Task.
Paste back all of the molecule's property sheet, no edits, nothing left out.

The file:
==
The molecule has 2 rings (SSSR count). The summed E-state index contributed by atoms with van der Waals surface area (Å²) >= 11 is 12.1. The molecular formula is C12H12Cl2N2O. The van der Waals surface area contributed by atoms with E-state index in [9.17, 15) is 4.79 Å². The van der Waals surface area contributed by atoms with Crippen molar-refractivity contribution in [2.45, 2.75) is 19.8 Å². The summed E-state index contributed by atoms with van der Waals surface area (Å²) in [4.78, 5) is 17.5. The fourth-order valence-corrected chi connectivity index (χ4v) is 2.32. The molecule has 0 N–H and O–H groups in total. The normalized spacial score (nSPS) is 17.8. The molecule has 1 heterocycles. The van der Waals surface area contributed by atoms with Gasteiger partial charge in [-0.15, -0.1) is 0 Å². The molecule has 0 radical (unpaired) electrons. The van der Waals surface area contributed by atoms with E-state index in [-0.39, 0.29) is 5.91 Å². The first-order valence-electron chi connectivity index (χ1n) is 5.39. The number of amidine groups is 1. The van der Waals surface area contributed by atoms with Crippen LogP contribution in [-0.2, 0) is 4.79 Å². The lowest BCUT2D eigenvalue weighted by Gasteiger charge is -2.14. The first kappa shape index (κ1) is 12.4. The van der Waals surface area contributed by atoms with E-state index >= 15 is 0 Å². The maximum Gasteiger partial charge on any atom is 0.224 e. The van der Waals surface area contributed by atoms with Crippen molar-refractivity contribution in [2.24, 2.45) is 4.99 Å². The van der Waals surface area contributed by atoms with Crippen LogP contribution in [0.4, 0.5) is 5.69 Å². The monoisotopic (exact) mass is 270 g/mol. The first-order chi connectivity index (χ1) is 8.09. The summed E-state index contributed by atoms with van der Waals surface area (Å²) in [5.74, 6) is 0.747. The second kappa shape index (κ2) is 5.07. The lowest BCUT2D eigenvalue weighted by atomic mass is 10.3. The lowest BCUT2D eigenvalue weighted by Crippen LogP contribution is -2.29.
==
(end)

The molecule has 2 rings (SSSR count). The summed E-state index contributed by atoms with van der Waals surface area (Å²) >= 11 is 12.1. The molecular formula is C12H12Cl2N2O. The van der Waals surface area contributed by atoms with E-state index in [9.17, 15) is 4.79 Å². The van der Waals surface area contributed by atoms with Crippen molar-refractivity contribution in [2.45, 2.75) is 19.8 Å². The summed E-state index contributed by atoms with van der Waals surface area (Å²) in [4.78, 5) is 17.5. The fourth-order valence-corrected chi connectivity index (χ4v) is 2.32. The molecule has 0 N–H and O–H groups in total. The normalized spacial score (nSPS) is 17.8. The molecule has 1 heterocycles. The van der Waals surface area contributed by atoms with Gasteiger partial charge in [-0.15, -0.1) is 0 Å². The molecule has 0 radical (unpaired) electrons. The van der Waals surface area contributed by atoms with E-state index in [-0.39, 0.29) is 5.91 Å². The first-order valence-electron chi connectivity index (χ1n) is 5.39. The number of amidine groups is 1. The van der Waals surface area contributed by atoms with Crippen LogP contribution in [-0.2, 0) is 4.79 Å². The lowest BCUT2D eigenvalue weighted by Gasteiger charge is -2.14. The first kappa shape index (κ1) is 12.4. The van der Waals surface area contributed by atoms with E-state index >= 15 is 0 Å². The maximum Gasteiger partial charge on any atom is 0.224 e. The van der Waals surface area contributed by atoms with Crippen molar-refractivity contribution in [2.24, 2.45) is 4.99 Å². The van der Waals surface area contributed by atoms with Crippen LogP contribution in [0.4, 0.5) is 5.69 Å². The monoisotopic (exact) mass is 270 g/mol. The first-order chi connectivity index (χ1) is 8.09. The summed E-state index contributed by atoms with van der Waals surface area (Å²) in [5.74, 6) is 0.747. The second kappa shape index (κ2) is 5.07. The lowest BCUT2D eigenvalue weighted by atomic mass is 10.3. The lowest BCUT2D eigenvalue weighted by Crippen LogP contribution is -2.29.